Finally, a word for Takanohana-beya, whose beleaguered oyakata guided positive results from resurgent tadpole Takakeisho and Juryo-yusho winner Takanoiwa. When faced with a similar promotion push, Takanoiwa’s fellow Juryo man Takagenji stumbled to a 6 win make-koshi, otherwise the former dai-yokozuna turned stablemaster would be sporting 3 rikishi in the makuuchi ranks for Aki. That said, both Takakeisho and Takanoiwa may be well placed for continued improvement, and Takagenji’s twin Takayoshitoshi probably has a 2019 ETA on a hopefully more humble return to the professional ranks after a dominant 6-1 return to competitive sumo in July.

Losers

By far the most disappointing performance for me this time out has to be the stable that couldn’t even crack the chart, despite an astonishing seven sekitori: Kise-beya. The stable has an incredible number of rikishi in the upper tiers of the third, Makushita tier, as well as the Juryo ranks (and fan favorite Ura still to come back from injury), yet none of those rikishi have been able to make consistent progress. Remarkably, all seven members of the stable’s pro ranks fell to make-koshi losing records, so it’s possible that they were hindered rather than helped by not having to fight each other. Most notably, when faced with the possibility of promotion to the top division amidst a stunning late career comeback at Juryo 1, inelegant veteran Akiseyama fluffed his lines, unable to muster a single win until day 8 against a mostly steady stream of grizzled vets. Newcomer Churanoumi-nee-Kizaki meanwhile will return to the unsalaried ranks following a disappointing 5-10 debut at Juryo.

There’s no great shame in Kasugano-beya’s drop from the top 2 ranks after a series of strong chart positions this year, fuelled by the success of shin-Ozeki Tochinoshin. However, we probably wouldn’t have foreseen the man being docked points for going kyujo. Hopefully his return to competition as a kadoban Ozeki consolidates the stable’s position at the peak of our chart, and stablemates Tochiozan and Aoiyama will be fighting at advanced ranks as well next time out, following winning tournaments in Nagoya.

Izutsu-beya meanwhile takes a tumble following sole sekitori and back-to-back yusho winner Yokozuna Kakuryu returning to the place he occupied most of 2017: the kyujo list.

What’s Next

I’m looking for bouncebacks from Kasugano and Sadogatake beya. In the latter’s case, Kotoshogiku has been mostly competitive in the joi, but his kyujo status midway through Nagoya means he will be fighting at a much lower rank in September and if recovered, should be formidable. The stable will also have Kotoyuki also returning to the top flight.

Oitekaze-beya is another stable whose rikishi could be placed for success next time out. The heya features seven sekitori and despite setbacks for Daishomaru and Daieisho in Nagoya, both should be well placed for success. Oitekaze’s fan favorite Endo, meanwhile, should return to the joi and Juryo man Daishoho may well be positioned to compete for his makuuchi promotion.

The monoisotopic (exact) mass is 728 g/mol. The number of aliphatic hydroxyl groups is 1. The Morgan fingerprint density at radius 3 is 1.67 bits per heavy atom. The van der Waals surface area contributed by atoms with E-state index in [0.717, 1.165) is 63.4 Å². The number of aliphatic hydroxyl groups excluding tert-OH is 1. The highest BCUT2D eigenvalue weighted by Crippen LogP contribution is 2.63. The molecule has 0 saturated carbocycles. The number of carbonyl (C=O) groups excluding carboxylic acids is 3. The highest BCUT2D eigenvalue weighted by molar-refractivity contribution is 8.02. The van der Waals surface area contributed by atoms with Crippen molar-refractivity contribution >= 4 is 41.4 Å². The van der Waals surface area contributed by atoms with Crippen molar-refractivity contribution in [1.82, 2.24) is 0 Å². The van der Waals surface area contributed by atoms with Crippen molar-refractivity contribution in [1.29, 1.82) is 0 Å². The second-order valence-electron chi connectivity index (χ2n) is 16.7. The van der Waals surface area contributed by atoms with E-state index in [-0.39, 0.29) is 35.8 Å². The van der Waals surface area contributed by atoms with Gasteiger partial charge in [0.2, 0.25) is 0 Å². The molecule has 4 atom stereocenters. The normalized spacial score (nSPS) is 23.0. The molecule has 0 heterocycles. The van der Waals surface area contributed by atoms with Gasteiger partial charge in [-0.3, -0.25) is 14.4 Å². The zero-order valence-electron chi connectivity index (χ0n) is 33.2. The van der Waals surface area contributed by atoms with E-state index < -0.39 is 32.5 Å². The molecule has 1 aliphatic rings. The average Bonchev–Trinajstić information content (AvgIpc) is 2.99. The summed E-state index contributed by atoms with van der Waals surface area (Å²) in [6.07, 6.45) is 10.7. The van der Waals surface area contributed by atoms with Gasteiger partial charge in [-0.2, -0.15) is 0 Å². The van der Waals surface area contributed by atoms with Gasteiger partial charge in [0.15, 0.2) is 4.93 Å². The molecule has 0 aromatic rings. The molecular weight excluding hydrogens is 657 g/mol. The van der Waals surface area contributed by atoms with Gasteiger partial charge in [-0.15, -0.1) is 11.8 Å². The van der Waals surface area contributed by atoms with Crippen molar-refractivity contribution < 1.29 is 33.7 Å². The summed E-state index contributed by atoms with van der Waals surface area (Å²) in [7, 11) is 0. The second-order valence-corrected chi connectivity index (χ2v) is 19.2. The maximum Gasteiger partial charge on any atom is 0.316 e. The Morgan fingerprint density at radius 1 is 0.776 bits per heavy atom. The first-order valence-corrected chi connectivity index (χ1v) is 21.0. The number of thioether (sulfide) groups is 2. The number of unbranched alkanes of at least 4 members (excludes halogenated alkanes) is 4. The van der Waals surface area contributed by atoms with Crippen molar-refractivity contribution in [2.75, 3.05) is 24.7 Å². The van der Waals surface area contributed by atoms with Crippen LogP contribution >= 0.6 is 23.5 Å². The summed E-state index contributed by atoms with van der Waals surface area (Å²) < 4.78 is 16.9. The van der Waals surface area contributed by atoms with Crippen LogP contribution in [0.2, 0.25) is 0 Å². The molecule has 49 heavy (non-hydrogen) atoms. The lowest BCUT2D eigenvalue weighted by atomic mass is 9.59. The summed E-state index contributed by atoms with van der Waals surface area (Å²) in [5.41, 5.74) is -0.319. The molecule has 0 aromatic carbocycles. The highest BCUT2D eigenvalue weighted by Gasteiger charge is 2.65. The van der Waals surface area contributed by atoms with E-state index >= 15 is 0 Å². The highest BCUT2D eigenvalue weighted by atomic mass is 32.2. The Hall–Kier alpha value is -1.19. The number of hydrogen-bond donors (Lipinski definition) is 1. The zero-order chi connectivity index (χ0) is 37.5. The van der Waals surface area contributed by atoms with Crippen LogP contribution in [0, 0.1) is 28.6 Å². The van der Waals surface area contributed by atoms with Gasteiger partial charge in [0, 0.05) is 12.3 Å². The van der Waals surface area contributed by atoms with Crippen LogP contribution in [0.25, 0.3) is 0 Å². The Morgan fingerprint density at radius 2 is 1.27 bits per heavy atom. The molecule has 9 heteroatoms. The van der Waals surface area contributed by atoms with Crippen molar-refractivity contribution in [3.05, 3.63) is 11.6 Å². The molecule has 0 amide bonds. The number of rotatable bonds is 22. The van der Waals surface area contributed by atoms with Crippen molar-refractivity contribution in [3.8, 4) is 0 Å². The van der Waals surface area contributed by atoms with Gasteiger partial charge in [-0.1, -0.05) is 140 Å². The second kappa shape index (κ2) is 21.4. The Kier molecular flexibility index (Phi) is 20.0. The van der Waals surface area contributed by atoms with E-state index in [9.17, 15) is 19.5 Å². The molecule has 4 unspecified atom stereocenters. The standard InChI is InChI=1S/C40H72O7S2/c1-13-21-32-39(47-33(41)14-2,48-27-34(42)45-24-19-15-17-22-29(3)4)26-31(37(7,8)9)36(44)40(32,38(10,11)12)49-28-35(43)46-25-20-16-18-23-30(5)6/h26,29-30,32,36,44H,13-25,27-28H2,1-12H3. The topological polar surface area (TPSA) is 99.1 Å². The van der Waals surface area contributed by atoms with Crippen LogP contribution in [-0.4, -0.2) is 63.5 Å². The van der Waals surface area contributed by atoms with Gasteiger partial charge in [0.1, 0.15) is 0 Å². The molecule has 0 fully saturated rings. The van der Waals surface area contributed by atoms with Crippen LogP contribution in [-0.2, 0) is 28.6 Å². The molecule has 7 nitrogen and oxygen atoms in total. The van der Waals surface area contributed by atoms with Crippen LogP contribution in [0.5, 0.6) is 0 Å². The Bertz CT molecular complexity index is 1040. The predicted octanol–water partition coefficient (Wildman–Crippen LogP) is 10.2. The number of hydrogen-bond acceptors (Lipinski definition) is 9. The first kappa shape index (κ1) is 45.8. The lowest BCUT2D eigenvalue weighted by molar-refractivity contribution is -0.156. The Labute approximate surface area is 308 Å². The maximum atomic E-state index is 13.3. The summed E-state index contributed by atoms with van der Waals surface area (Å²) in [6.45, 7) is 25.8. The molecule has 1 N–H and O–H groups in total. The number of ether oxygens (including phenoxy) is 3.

Heya Power Rankings: Natsu-Nagoya 18

Kakuryu Yusho Parade
The ranking is strong with this ichimon

Yes, it’s that time again, the time when we tabulate all the points and rank the top heya based on their respective sekitori rank and performance in the previous basho. Last time out, Izutsu-beya grabbed the top spot off the back of a long awaited yusho win for Yokozuna Kakuryu. How do the top stables fare this time compared to last time? Onward:

Heya Power Rankings: Natsu-Nagoya 2018

And now that we’ve added a couple more new (but non-sekitori-bearing) stables to the chart, let’s have a look at this in our Top 20 format:

  1. (+-) Izutsu. 95 points (even)
  2. (+4) Kasugano. 90 points (+40)
  3. (-1) Tagonoura. 50 points (-40)
  4. (+4) Miyagino. 50 points (+14)
  5. (-2) Oitekaze. 48 points (-17)
  6. (+1) Kokonoe. 47 points (-1)
  7. (-3) Sakaigawa. 45 points (-15)
  8. (-3) Tomozuna. 32 points (-23)
  9. (+2) Tokitsukaze. 25 points (+5)
  10. (+3) Minato. 25 points (+5)
  11. (+8) Isenoumi. 25 points (+10)
  12. (+8) Nishonoseki. 25 points (+10)
  13. (**) Sadogatake. 25 points (+11)
  14. (-5) Takadagawa. 22 points (+1)
  15. (+2) Oguruma. 22 points (+6)
  16. (**) Takanohana. 21 points (+8)
  17. (-7) Dewanoumi. 20 points (even)
  18. (**) Onomatsu. 20 points (+20)
  19. (-5) Isegahama. 18 points (-1)
  20. (-8) Kise. 15 points (-5)

(legend: ** = new entry, +- = no movement, higher position in the previous chart breaks the tie. Shikoroyama and Kataonami also scored 15 points but were lower placed than Kise on the previous chart)

Movers & Losers

We’ll group both sets of upward and downward bound heya together this time. It’s an interesting chart to put into context this month because the absence of so many rikishi at the top of the banzuke meant that several rikishi from heya usually found further down the listing put up better results, grabbed kachi-koshi they otherwise might not have (see: Kotoshogiku, Shohozan, etc), and added more points to their stable’s tally.